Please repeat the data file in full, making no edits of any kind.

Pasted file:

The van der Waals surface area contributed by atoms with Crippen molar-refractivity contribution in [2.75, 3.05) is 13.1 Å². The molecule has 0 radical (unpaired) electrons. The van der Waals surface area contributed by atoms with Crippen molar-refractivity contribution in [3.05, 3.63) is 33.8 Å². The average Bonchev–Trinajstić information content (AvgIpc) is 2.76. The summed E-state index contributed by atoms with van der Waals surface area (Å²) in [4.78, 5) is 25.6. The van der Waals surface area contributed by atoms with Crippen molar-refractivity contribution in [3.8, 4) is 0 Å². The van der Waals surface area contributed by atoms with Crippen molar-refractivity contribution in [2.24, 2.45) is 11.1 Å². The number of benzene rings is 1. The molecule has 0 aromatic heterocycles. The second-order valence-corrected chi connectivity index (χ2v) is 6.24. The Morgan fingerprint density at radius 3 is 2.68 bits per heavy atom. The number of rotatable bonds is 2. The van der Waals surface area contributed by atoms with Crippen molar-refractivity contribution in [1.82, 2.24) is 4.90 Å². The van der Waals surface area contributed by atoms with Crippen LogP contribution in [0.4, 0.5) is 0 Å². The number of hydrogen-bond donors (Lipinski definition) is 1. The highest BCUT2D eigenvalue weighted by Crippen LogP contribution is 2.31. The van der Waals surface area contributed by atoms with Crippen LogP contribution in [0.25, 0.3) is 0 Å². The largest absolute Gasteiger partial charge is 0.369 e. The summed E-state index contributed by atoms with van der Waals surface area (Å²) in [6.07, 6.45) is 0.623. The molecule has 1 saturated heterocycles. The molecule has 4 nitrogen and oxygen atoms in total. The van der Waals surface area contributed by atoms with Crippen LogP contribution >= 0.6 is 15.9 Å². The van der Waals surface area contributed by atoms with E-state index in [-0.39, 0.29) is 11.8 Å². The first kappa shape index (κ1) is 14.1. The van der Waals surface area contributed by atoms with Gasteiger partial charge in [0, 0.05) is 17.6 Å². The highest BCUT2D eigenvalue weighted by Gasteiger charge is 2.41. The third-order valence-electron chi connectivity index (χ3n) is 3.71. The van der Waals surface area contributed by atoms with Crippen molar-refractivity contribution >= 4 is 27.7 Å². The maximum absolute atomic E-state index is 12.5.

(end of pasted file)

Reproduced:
The van der Waals surface area contributed by atoms with Crippen molar-refractivity contribution in [2.75, 3.05) is 13.1 Å². The molecule has 0 radical (unpaired) electrons. The van der Waals surface area contributed by atoms with Crippen molar-refractivity contribution in [3.05, 3.63) is 33.8 Å². The average Bonchev–Trinajstić information content (AvgIpc) is 2.76. The summed E-state index contributed by atoms with van der Waals surface area (Å²) in [4.78, 5) is 25.6. The van der Waals surface area contributed by atoms with Crippen molar-refractivity contribution in [3.8, 4) is 0 Å². The van der Waals surface area contributed by atoms with Crippen molar-refractivity contribution in [2.24, 2.45) is 11.1 Å². The number of benzene rings is 1. The molecule has 0 aromatic heterocycles. The second-order valence-corrected chi connectivity index (χ2v) is 6.24. The Morgan fingerprint density at radius 3 is 2.68 bits per heavy atom. The number of rotatable bonds is 2. The van der Waals surface area contributed by atoms with Crippen molar-refractivity contribution in [1.82, 2.24) is 4.90 Å². The van der Waals surface area contributed by atoms with Crippen LogP contribution in [0.4, 0.5) is 0 Å². The number of hydrogen-bond donors (Lipinski definition) is 1. The highest BCUT2D eigenvalue weighted by Crippen LogP contribution is 2.31. The van der Waals surface area contributed by atoms with Crippen LogP contribution in [0.25, 0.3) is 0 Å². The largest absolute Gasteiger partial charge is 0.369 e. The summed E-state index contributed by atoms with van der Waals surface area (Å²) in [6.07, 6.45) is 0.623. The molecule has 1 saturated heterocycles. The molecule has 4 nitrogen and oxygen atoms in total. The van der Waals surface area contributed by atoms with Crippen LogP contribution >= 0.6 is 15.9 Å². The van der Waals surface area contributed by atoms with E-state index in [-0.39, 0.29) is 11.8 Å². The first kappa shape index (κ1) is 14.1. The van der Waals surface area contributed by atoms with Gasteiger partial charge in [0, 0.05) is 17.6 Å². The highest BCUT2D eigenvalue weighted by Gasteiger charge is 2.41. The third-order valence-electron chi connectivity index (χ3n) is 3.71. The van der Waals surface area contributed by atoms with Crippen molar-refractivity contribution >= 4 is 27.7 Å². The maximum absolute atomic E-state index is 12.5.